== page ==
UPDATE 11 p.m. EST — The Republican debate ended relatively on time Saturday, and both Democratic candidates responded to the event on social media, making jokes about their opponents in the opposite party. Vermont Sen. Bernie Sanders posted a vine of him shaking his head, and Hillary Clinton posted a GIF from Saturday Night Live.



UPDATE 10:40 p.m. EST — People on Twitter have been complaining about when the debate will end, and they were getting their answer before the two-hour mark. Closing statements started earlier than in many of the debates. 

Former Florida Gov. Jeb Bush mentioned that Saturday is Ronald Reagan's birthday in his closing statement, bringing up one of the GOPers favorite heros.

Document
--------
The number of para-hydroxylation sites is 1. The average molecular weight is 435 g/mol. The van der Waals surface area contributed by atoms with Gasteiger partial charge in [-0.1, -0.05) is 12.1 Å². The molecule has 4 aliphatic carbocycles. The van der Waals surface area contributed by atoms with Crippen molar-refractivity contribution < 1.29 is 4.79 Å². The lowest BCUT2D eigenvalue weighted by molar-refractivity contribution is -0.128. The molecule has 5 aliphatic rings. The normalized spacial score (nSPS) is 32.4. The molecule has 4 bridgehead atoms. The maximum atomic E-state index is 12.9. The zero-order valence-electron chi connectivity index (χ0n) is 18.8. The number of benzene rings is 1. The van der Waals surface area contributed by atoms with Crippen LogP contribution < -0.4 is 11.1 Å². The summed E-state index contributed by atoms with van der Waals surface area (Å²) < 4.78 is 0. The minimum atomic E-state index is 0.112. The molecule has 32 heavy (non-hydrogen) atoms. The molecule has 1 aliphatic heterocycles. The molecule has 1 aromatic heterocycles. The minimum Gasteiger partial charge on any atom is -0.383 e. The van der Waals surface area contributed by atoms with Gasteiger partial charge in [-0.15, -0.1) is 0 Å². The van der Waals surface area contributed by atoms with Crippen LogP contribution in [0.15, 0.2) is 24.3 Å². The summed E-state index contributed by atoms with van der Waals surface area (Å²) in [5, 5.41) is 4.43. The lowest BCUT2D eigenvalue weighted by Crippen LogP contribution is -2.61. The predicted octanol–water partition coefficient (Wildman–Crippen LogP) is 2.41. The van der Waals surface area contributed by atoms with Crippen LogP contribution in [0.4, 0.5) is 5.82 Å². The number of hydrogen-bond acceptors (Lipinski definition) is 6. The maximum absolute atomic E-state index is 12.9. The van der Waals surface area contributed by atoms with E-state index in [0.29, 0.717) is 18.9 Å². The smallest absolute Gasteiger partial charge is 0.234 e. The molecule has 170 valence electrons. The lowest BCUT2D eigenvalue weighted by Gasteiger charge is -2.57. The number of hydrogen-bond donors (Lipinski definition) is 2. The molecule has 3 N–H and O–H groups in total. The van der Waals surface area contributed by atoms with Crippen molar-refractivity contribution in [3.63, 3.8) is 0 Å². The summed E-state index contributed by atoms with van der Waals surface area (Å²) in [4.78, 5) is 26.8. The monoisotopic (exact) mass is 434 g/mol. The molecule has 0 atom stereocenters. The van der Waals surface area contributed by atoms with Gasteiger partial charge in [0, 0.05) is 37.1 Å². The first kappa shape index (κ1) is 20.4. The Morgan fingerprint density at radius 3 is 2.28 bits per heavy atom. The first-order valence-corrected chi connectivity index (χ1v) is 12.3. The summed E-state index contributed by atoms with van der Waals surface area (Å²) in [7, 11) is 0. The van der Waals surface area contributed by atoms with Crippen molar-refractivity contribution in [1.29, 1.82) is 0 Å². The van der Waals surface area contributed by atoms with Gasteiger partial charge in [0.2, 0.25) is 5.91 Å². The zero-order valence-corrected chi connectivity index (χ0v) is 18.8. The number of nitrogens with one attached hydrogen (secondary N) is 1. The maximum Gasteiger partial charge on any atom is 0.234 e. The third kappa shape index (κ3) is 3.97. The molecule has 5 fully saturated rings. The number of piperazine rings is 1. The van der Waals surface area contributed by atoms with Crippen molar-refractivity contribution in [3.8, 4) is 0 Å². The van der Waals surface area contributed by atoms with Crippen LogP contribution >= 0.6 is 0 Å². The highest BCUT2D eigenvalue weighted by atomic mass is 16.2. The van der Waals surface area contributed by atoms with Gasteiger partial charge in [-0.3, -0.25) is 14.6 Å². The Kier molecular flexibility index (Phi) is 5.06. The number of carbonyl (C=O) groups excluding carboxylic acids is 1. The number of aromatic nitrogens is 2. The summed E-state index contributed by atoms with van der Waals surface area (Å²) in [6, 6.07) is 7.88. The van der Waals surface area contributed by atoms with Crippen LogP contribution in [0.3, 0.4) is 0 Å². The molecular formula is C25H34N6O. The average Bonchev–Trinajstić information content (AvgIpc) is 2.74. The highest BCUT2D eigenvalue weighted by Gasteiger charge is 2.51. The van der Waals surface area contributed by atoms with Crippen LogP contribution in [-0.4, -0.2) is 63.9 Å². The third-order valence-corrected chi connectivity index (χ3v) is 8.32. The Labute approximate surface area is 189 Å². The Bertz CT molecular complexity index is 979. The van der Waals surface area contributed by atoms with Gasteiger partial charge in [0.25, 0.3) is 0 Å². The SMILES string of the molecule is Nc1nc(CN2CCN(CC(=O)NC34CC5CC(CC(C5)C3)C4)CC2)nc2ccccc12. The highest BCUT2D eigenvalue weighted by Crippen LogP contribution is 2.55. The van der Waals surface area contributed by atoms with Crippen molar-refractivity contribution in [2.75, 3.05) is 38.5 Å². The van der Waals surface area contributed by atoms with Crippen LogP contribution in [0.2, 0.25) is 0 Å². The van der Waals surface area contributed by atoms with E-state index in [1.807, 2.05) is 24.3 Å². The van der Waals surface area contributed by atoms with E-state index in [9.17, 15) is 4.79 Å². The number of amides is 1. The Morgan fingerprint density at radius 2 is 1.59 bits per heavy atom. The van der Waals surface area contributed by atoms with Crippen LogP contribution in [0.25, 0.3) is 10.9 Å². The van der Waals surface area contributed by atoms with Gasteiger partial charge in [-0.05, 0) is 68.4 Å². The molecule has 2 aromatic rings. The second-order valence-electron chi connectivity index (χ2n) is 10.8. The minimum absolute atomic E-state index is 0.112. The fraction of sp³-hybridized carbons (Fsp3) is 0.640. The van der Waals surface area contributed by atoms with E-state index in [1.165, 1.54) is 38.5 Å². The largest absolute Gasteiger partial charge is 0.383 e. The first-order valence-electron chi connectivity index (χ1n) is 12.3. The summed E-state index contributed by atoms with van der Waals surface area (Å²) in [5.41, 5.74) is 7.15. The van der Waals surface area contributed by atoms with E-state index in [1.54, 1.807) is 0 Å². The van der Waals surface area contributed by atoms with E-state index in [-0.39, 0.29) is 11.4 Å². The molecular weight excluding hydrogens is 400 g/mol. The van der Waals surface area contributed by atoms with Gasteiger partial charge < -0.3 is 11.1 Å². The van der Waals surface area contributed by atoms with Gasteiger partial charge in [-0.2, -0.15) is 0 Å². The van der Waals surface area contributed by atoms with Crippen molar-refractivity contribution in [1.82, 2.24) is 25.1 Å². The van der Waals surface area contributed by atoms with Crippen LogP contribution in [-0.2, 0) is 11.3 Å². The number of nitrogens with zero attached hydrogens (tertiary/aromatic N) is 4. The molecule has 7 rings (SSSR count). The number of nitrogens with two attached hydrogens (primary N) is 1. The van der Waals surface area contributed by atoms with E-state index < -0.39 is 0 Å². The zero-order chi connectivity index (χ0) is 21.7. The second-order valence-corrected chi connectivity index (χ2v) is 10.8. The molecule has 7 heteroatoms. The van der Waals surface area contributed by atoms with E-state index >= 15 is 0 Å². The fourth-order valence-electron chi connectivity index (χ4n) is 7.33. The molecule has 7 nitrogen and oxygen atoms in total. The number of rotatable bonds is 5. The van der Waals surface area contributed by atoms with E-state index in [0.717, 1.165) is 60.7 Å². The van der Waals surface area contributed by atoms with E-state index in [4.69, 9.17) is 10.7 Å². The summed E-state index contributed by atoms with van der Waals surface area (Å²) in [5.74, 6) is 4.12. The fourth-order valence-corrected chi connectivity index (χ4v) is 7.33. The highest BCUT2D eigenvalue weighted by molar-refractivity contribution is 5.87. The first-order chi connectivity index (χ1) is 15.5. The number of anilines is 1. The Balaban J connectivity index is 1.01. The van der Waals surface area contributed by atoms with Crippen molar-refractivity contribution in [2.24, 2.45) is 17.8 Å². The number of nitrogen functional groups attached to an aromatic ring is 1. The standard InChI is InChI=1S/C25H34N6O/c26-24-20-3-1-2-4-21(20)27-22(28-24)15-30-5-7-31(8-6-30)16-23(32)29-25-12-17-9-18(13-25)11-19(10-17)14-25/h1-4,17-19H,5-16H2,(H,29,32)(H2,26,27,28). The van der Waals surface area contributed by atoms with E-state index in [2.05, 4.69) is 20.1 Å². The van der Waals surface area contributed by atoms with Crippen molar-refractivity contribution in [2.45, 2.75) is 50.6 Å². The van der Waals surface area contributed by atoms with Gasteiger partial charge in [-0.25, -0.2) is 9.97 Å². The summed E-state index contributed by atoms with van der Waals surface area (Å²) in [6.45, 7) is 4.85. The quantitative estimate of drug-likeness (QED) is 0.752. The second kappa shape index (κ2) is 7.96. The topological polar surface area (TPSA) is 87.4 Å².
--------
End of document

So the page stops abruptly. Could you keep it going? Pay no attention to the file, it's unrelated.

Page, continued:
UPDATE 10:22 p.m. EST — All of the candidates generally agreed that the Veterans Administration should be reformed, and several of them give good answers, but they didn't differ very much.







UPDATE 10:13 p.m. EST — Florida Sen. Marco Rubio was asked if he would visit a mosque as president, something President Barack Obama just did this week. Rubio answered he would, and then moved to connect discrimination against Muslims to the infringement of religious freedom on Christians in the United States.



UPDATE: 10:07 p.m. EST — After the break, the moderators turned to racial tensions and policing in America. Donald Trump defended police, saying that they are afraid to act because they will be criticized and claiming that “minorities all over the country, they respect the police of this country.”